Self, Health And Wellness

4 Expert Tips On Finding A Great Therapist To Help With Depression And Anxiety

Photo: by Guilian Fremaux on Unsplash
4 Expert Tips On Finding A Great Therapist To Help With Depression And Anxiety

If you're experiencing depression or anxiety, stuck wondering how to improve your mental health, or just having a difficult time, it may be time to find a good therapist.

But like many people suffering from emotional and mental pain, you may not know how to find a therapist who's the best fit for you — or even where to begin looking.

It's important to remember that therapy is medicine. Finding a good therapist is a process of discovering which mental health professional works best with your personal circumstances.

With a little guidance, you can find the right therapist for you and start feeling better fast.

RELATED: The Most Important Questions To Ask In Order To Find The Right Therapist

Anxiety and depression are the most common mental health concerns experienced today. In fact, there are 40 million people who will grapple with anxiety and 17 million people who will suffer psychological and emotional pain from depression in a year’s time.

Incidents of self-harm and suicide attempts are also pervasive. In spite of the high prevalence of mental and emotional stressors, many people do not seek support from a mental health professional.

More often than not, this is due to most people simply not understanding how to start the process.

Perhaps you're always stressed out, are having difficulty sleeping, or struggle because your thoughts always seem to be running the show. It’s so difficult to concentrate! This may lead you to see your general practitioner first.

After running a series of tests, your general practitioner may suggest taking a prescribed medication to get rid of these ailments. While medicine can be effective in helping you feel better, there are other methods that can make a positive difference in your mental health, too.

In another example, you decide that you would like an unbiased, unrelated person to discuss the sadness you've been experiencing over the past month.

You might even realize you're isolating yourself from those you previously enjoyed spending time with. Now, you want to get back to how you used to feel.

So, where do you begin?

Here are 4 simple steps to find a therapist that's right for you and help improve your mental health right away.

1. Contact your insurance provider.

If you have insurance, contact your provider's member services and let them know you'd like to receive counseling, therapy, or behavioral health.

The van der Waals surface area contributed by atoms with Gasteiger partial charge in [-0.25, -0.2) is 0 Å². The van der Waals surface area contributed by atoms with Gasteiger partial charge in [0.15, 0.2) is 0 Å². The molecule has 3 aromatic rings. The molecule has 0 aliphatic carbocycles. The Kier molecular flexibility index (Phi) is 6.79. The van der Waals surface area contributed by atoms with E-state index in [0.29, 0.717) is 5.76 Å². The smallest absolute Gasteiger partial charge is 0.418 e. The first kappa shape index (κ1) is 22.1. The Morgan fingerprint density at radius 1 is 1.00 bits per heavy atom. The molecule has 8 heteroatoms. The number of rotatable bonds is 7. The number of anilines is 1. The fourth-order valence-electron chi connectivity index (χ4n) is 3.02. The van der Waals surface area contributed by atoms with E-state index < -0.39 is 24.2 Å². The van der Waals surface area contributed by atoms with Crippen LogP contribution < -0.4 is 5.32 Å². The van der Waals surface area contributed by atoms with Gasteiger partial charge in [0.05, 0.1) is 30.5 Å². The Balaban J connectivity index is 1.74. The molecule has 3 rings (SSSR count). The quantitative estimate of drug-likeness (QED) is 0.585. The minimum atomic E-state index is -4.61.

The representative will likely ask for your zip code, preference for male or female providers, and other specialty areas to help you find a good fit.

There is a possibility that you will receive three providers to get started, with a pleasant prompt to call back if they "don’t work out" so you can get new options.

RELATED: Should I See A Therapist? 10 Questions To Determine If Therapy Is Right For You

2. Search a therapist directory.

Many clients have found their therapist on Psychology Today, Good Therapy, or good old Google.

Try researching a therapist who specializes in the area of concern you would like to get treatment for, your zip code, and whatever other criteria that would be a good fit for you.

You can still do this if you don't have insurance. And if you do have insurance, this is a good way to see who's available in your area.

3. Research each therapist and make sure they treat your particular symptoms.

Clinicians may have this information listed on their website or professional therapist's page. If you want to discuss it with the office directly, give them a call and see if they're trained in providing treatment for the symptoms you're experiencing.

This step may feel odd, but you can do it!

Call the office and mention you're interested in starting therapy with the provider. Find out if the therapist offers telephone consultations, so you can interview them to see if they would be a good provider for you.

Don’t feel pressured into sharing a lot of information. Give a quick synopsis of the reasons you want to start therapy, and they will take care of the rest. This is also a good time to find out if you're comfortable with the support staff in the office, as well.

4. Find out how they structure their sessions.

Are you working with a therapist who is directive more often than not? Or does your counselor want you to arrive to the session with an agenda?

Will they expect you to do out-of-session practice work to take what you’ve learned out into the world? What is their opinion of what needs to happen in order to make therapy an outstanding experience?

Whatever you're dealing with — be it anxiety, depression, PTSD, or another mental health issue — don't wait to get the support you need to start feeling better. With these tips in mind, you can find a therapist that's right for you.

RELATED: Why Seeking Therapy Isn't A Sign Of Weakness — It's A Sign Of Strength

Vena M. Wilson, LCSW, owner of Honey Bee Behavioral Health in Las Vegas, Nevada, focuses on helping people in rebuilding their lives after experiencing trauma. For more information on how she can help you connect with her here.